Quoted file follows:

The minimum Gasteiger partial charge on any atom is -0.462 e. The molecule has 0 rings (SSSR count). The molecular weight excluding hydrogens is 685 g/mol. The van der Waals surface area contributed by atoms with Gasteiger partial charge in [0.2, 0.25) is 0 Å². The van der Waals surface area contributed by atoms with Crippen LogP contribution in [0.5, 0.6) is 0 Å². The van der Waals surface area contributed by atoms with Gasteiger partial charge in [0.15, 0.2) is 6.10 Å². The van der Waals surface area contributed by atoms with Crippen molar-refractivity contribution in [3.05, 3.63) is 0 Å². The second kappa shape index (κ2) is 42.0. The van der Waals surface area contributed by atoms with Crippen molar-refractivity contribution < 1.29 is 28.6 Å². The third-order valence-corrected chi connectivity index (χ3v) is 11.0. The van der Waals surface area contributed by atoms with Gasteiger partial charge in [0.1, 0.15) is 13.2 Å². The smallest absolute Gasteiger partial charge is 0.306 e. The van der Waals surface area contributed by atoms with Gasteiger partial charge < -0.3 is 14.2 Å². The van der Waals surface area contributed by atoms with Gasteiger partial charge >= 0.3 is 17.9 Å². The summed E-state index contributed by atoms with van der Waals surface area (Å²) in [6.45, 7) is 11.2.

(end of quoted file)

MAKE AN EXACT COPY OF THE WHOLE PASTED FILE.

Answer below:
The minimum Gasteiger partial charge on any atom is -0.462 e. The molecule has 0 rings (SSSR count). The molecular weight excluding hydrogens is 685 g/mol. The van der Waals surface area contributed by atoms with Gasteiger partial charge in [0.2, 0.25) is 0 Å². The van der Waals surface area contributed by atoms with Crippen LogP contribution in [0.5, 0.6) is 0 Å². The van der Waals surface area contributed by atoms with Gasteiger partial charge in [0.15, 0.2) is 6.10 Å². The van der Waals surface area contributed by atoms with Crippen molar-refractivity contribution in [3.05, 3.63) is 0 Å². The second kappa shape index (κ2) is 42.0. The van der Waals surface area contributed by atoms with Crippen molar-refractivity contribution < 1.29 is 28.6 Å². The third-order valence-corrected chi connectivity index (χ3v) is 11.0. The van der Waals surface area contributed by atoms with Gasteiger partial charge in [0.1, 0.15) is 13.2 Å². The smallest absolute Gasteiger partial charge is 0.306 e. The van der Waals surface area contributed by atoms with Gasteiger partial charge < -0.3 is 14.2 Å². The van der Waals surface area contributed by atoms with Gasteiger partial charge >= 0.3 is 17.9 Å². The summed E-state index contributed by atoms with van der Waals surface area (Å²) in [6.45, 7) is 11.2.